Windows software of the day [July 19, 2012]

Today’s Software

  • IOGraphica: create a beautiful graph of your cursor over time
  • KeyCounter: count the number of times you hit individual keys
  • WhatPulse: record and track numbers of keypresses and mouse clicks/distance

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About Windows Software of the Day

Windows has hundreds of thousands of programs. Because of this great volume and lack of a central store, software discovery (aka finding new and useful programs) is extremely difficult. With our Windows Software of the Day initiative, dotTech aims to change that. Everyday we post three programs, allowing our readers to discover new software, daily. Enjoy! [Subscribe to our Windows section to never miss an article: RSS Feed | E-mail]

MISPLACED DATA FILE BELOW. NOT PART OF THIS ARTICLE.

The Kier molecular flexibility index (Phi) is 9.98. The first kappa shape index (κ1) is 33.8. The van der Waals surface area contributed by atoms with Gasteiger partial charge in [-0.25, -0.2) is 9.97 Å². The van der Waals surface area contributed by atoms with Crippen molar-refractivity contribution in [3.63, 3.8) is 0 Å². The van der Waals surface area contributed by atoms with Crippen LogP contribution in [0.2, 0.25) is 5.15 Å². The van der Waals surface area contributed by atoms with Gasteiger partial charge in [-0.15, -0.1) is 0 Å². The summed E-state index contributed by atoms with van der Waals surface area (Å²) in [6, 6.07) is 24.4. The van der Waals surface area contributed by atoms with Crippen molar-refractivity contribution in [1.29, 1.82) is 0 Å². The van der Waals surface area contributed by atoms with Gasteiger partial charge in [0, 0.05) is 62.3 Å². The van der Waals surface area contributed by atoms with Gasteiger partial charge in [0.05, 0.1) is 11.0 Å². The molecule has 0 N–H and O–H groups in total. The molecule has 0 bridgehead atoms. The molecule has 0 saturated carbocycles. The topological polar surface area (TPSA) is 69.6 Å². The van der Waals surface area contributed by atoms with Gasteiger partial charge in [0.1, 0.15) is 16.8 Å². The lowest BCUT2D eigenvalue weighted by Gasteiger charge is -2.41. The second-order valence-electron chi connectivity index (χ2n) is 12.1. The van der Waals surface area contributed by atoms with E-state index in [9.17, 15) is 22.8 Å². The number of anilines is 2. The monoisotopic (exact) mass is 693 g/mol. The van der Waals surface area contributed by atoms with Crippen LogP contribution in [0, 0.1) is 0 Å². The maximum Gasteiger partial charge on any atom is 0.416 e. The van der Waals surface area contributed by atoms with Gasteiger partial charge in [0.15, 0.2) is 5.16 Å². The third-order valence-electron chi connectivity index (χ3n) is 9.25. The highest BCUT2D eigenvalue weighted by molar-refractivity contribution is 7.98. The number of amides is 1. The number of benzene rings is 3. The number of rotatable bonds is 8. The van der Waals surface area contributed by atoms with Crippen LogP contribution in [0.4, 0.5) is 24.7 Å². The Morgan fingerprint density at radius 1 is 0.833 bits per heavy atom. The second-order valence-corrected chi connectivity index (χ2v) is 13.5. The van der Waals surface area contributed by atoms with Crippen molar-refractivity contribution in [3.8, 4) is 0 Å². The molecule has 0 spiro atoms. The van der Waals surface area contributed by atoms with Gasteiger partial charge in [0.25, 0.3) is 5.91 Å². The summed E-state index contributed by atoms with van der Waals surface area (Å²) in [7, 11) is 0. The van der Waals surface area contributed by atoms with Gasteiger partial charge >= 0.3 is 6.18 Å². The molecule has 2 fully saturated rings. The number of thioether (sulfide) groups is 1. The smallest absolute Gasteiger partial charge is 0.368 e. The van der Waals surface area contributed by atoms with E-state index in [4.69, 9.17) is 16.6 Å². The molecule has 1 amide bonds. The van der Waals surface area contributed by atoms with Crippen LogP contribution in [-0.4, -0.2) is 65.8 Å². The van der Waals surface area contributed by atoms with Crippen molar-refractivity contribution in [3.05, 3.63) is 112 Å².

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Software for July 19, 2012


Want to create art based on where your cursor was located while you used your computer? IOGraphica is a free program that creates a map based on cursor movement and stillness, and can overlay it on a screenshot of your activity.

Here at dotTech we actually covered IOGraphica last August. When you move the cursor, a faint gray line is drawn; when the cursor rests, it draws a black circle corresponding to the time of the wait. It creates some absolutely stunning art, and is totally worth the minute system drain of it running in the background. Try keeping it open and minimized while you work: it’ll be a tapestry of circles and lines when you’re done!

IOGraphica is a very interesting program, and is absolutely free. Check it out!

Price: Free!

Version discovered: v0.9

Supported OS: Windows/OS X/Linux with Java